I was…well, “blown away” might be overselling it, but I was very pleasantly surprised. This wasn’t a “return” to some idealistic prior state that Mae had since left, this was actually more like finally getting it right. It’s a relatively short but surprisingly versatile album. “The Fisherman Song (We All Need Love)” is easily the best thing the band has ever produced, and “Two Birds” is the soundtrack to a bright, cool, sunny morning. There’s not a weak song on the album and it’s good to know that for a short moment in time, Mae was a band worth listening to.
The Blue Nile – Hats (1989)
Some albums succeed off a band’s musical prowess, some off of clever lyrics or complex instrumentation or having an enormous scope. Hats doesn’t really have any of these things; rather, it succeeds and prospers on its incredible atmosphere and the mood it generates. It’s warm, nostalgic music, rich in imagery and echoy guitar and a washed-out drum machine. It’s mostly downtempo, preferring to slowly envelop you in cozy reminiscience rather than overwhelm you with waves of specific memories. This is music born in the border between wakefulness and sleep, between the crystalline present and the foggy past, between where you are now and that place you’d like to be.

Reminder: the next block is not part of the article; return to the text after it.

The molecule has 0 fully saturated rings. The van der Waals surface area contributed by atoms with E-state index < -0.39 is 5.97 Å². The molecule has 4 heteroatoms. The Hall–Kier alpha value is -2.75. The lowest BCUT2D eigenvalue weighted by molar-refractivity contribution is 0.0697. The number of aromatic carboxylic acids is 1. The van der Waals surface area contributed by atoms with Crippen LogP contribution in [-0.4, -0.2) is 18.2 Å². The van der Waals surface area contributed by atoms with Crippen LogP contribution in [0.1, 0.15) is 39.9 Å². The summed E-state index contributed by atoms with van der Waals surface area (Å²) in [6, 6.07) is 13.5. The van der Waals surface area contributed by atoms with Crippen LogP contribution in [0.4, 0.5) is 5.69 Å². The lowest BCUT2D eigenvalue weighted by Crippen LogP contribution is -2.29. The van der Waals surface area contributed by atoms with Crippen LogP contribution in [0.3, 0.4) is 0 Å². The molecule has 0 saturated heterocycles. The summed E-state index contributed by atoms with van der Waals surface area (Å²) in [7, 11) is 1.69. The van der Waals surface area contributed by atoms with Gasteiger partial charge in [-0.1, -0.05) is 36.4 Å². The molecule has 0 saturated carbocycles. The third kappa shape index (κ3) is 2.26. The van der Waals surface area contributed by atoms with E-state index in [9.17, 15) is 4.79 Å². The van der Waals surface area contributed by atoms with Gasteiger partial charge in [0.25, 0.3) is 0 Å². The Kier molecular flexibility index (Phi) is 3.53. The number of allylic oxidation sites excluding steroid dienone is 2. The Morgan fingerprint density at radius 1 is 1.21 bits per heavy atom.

Dieselboy – projectHUMAN (2002)
When the inevitable machine revolution comes and we humans are in our final moments, crumbling and defeated, waiting for that last thermonuclear warhead to fall and finish us off, the sounds of projectHUMAN are going to be the last things we hear as the machines play it in celebration of their victory. This is a piledriving drum-n-bass mix that will shatter your eardrums only moments before vaporizing the rest of your body. The earth-shaking “Hostile” alone is worth the price of admission, and it’s set right in the middle of a mix that any machine would be proud to say it had a hand in creating. In fact, it might be best for humanity to just kill off Dieselboy right now — it’s clear where his allegiances lie.